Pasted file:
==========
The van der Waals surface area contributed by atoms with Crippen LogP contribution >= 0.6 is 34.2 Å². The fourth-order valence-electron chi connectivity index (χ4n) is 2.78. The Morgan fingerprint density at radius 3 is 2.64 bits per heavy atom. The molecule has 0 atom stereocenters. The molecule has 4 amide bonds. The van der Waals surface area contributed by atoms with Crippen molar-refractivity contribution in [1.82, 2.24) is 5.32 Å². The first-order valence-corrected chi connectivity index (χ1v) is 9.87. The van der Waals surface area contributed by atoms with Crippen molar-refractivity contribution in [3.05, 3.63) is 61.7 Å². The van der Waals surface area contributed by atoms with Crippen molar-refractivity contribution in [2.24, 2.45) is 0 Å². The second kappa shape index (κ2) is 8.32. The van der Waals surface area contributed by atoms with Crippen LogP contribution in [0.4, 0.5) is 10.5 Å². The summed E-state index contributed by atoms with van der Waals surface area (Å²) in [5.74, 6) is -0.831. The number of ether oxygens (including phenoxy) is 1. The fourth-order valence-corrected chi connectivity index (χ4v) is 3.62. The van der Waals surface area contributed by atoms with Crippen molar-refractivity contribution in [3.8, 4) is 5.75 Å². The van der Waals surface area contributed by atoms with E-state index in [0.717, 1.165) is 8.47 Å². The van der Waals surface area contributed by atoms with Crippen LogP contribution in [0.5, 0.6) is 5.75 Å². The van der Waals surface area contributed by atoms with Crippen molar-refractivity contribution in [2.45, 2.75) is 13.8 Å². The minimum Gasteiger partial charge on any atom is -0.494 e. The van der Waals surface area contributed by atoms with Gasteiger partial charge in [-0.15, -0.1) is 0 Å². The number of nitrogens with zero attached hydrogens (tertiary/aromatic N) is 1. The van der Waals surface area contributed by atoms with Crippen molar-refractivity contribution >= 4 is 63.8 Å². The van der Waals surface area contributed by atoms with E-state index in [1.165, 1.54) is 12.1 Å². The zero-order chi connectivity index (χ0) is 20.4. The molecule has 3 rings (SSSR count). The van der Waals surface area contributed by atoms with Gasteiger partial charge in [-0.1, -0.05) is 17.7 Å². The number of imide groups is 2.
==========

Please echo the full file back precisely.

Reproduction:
The van der Waals surface area contributed by atoms with Crippen LogP contribution >= 0.6 is 34.2 Å². The fourth-order valence-electron chi connectivity index (χ4n) is 2.78. The Morgan fingerprint density at radius 3 is 2.64 bits per heavy atom. The molecule has 0 atom stereocenters. The molecule has 4 amide bonds. The van der Waals surface area contributed by atoms with Crippen molar-refractivity contribution in [1.82, 2.24) is 5.32 Å². The first-order valence-corrected chi connectivity index (χ1v) is 9.87. The van der Waals surface area contributed by atoms with Crippen molar-refractivity contribution in [3.05, 3.63) is 61.7 Å². The van der Waals surface area contributed by atoms with Crippen molar-refractivity contribution in [2.24, 2.45) is 0 Å². The second kappa shape index (κ2) is 8.32. The van der Waals surface area contributed by atoms with Crippen LogP contribution in [0.4, 0.5) is 10.5 Å². The summed E-state index contributed by atoms with van der Waals surface area (Å²) in [5.74, 6) is -0.831. The number of ether oxygens (including phenoxy) is 1. The fourth-order valence-corrected chi connectivity index (χ4v) is 3.62. The van der Waals surface area contributed by atoms with Crippen molar-refractivity contribution in [3.8, 4) is 5.75 Å². The van der Waals surface area contributed by atoms with E-state index in [0.717, 1.165) is 8.47 Å². The van der Waals surface area contributed by atoms with Crippen LogP contribution in [0.5, 0.6) is 5.75 Å². The van der Waals surface area contributed by atoms with Crippen molar-refractivity contribution in [2.45, 2.75) is 13.8 Å². The minimum Gasteiger partial charge on any atom is -0.494 e. The van der Waals surface area contributed by atoms with Gasteiger partial charge in [-0.15, -0.1) is 0 Å². The number of nitrogens with zero attached hydrogens (tertiary/aromatic N) is 1. The van der Waals surface area contributed by atoms with Crippen molar-refractivity contribution >= 4 is 63.8 Å². The van der Waals surface area contributed by atoms with E-state index in [1.165, 1.54) is 12.1 Å². The zero-order chi connectivity index (χ0) is 20.4. The molecule has 3 rings (SSSR count). The van der Waals surface area contributed by atoms with Gasteiger partial charge in [-0.1, -0.05) is 17.7 Å². The number of imide groups is 2.